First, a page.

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China-led Group Aims to Boost Stature of Asian Universities

In this Dec. 1, 2009 photo, economist Ilham Tohti speaks to students at the Central Nationalities University in Beijing, China.

China has organized an alliance of Asian universities which will pool resources to enhance their capabilities and counter the challenges they face from western educational institutions which draw away many of the best students and teachers from Asia.

For China, it is also an attempt to grab the leadership position in different aspects of Asian life and enhance its own international standing. China achieved a similar feat in banking when it lead over 60 countries in the formation of Asian Infrastructure Investment Bank in 2014.

Beijing is now seeking support from dozens of different countries for it's Belt and Road program.

The new organization, Asian Universities Alliance (AUA), was launched in Beijing at the elite Tsinghua University, which was elected to chair the group of 15 universities from a dozen countries.

The launch event was inaugurated last Saturday by China's Vice Premier Liu Yandong, who underlined the importance the Chinese government is giving to the AUA.​

Asia Wisdom

The alliance will contribute “Asian wisdom to resolve regional and global problems," Liu Yandong said. It will bring together "outstanding talents with an international perspective and to serve regional development," she said.

Emphasizing the need for collaboration across educational institutions in Asia, Qiu Yong, President of Tsinghua University said, "Asian universities should improve their global reputation and impact through co-operation and exchanges with international counterparts."

In addition to Tsinghua, the Alliance partners include the Peking University in Beijing, University of Tokyo, Hong Kong University of Science and Technology, Singapore National University, Seoul National University, the Indian Institute of Technology, the University of Yangon, the University of Colombo, and Chulalongkorn University of Thailand.

FILE - A woman rides a bicycle through the entrance gate of Yangon University in Yangon, Myanmar, June 28, 2012.
FILE - A woman rides a bicycle through the entrance gate of Yangon University in Yangon, Myanmar, June 28, 2012.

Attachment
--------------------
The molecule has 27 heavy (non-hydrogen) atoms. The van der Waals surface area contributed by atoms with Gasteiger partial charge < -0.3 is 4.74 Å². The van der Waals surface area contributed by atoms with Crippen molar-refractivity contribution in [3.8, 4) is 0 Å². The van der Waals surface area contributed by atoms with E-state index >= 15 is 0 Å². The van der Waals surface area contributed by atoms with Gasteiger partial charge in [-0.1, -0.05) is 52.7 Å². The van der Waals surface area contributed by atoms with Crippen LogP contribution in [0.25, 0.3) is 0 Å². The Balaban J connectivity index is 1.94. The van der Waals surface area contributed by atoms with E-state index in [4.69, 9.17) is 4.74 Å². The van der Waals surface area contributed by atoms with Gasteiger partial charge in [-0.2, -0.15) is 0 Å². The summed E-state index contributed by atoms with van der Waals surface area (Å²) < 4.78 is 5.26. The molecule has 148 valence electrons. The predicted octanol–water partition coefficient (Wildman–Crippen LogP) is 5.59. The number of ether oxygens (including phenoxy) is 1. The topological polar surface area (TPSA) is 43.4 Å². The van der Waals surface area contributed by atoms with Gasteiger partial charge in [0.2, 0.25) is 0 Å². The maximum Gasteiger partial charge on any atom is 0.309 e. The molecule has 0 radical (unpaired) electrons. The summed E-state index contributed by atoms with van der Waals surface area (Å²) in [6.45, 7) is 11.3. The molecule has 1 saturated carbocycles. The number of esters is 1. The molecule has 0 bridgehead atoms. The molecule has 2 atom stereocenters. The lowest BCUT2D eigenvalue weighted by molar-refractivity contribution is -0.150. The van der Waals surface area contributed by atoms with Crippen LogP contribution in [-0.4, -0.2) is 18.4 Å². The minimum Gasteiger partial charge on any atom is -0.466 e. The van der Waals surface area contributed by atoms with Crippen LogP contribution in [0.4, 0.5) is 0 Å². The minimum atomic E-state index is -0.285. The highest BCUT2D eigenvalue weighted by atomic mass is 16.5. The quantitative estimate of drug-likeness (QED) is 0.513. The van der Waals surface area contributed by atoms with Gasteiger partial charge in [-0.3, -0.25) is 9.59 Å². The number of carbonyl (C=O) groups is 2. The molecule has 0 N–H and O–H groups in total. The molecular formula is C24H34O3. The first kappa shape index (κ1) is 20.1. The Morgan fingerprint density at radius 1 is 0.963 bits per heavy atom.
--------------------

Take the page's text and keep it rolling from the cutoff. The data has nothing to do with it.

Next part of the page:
"There are a lot of (international university) alliances. You have a good mix of western and eastern. But, I think it is high time for Asian universities to have our own alliance," said Tan Eng Chye, Deputy President and Provost of the National University of Singapore.

At least two participants who attended the first board meeting of the AUA confirmed that Tsinghua University has offered to fund the new organization with $1.5 million, far above the $5,000 contribution other participants are paying as membership fees at present.

Battle of Rankings

The core objective for many Asian schools is to rise in the world rankings of universities, which is largely dominated by western institutions. High rankings are essential to attracting research funds from industry and international organizations besides drawing in the best teachers and students from across the globe.

“Ranking is invariably based more on research because, if you look at educational outcomes, it is harder to gauge,” said Tan Eng. “And if you pool in a lot of money into research, then I think, you will go up quite quickly (in the rankings).”

He emphasized that governments should play a key role in funding research. Only five percent of the research have immediate applications, and industry may not be eager to support the remaining 95 percent, he pointed out.

It is this attempt to pool in research capabilities and bring about a greater exchange of students and teachers that motivated several Asian universities to join the alliance.

"What we would look for is strong research groups to be build up across these universities," said Prasanna M. Mujumdar, deputy director of IIT, Bombay. “If we have strength to pool universities together, the best of minds from both sides, each with their own niche expertise to contribute, and then (jointly) bid for research proposals.”

“This alliance will help us refocus on Asian universities in a lot of areas like student mobility, faculty exchange, and joint research,” he said.

That research could benefit China, which is trying to reduce its reliance on western sources for advanced technology and is now looking at Asian universities to fill some of its technology gaps.

It needs a wide range of technologies to implement Beijing's 2025 program, which involves replacing old and outdated industrial technologies with new ones that save both energy and cause less pollution.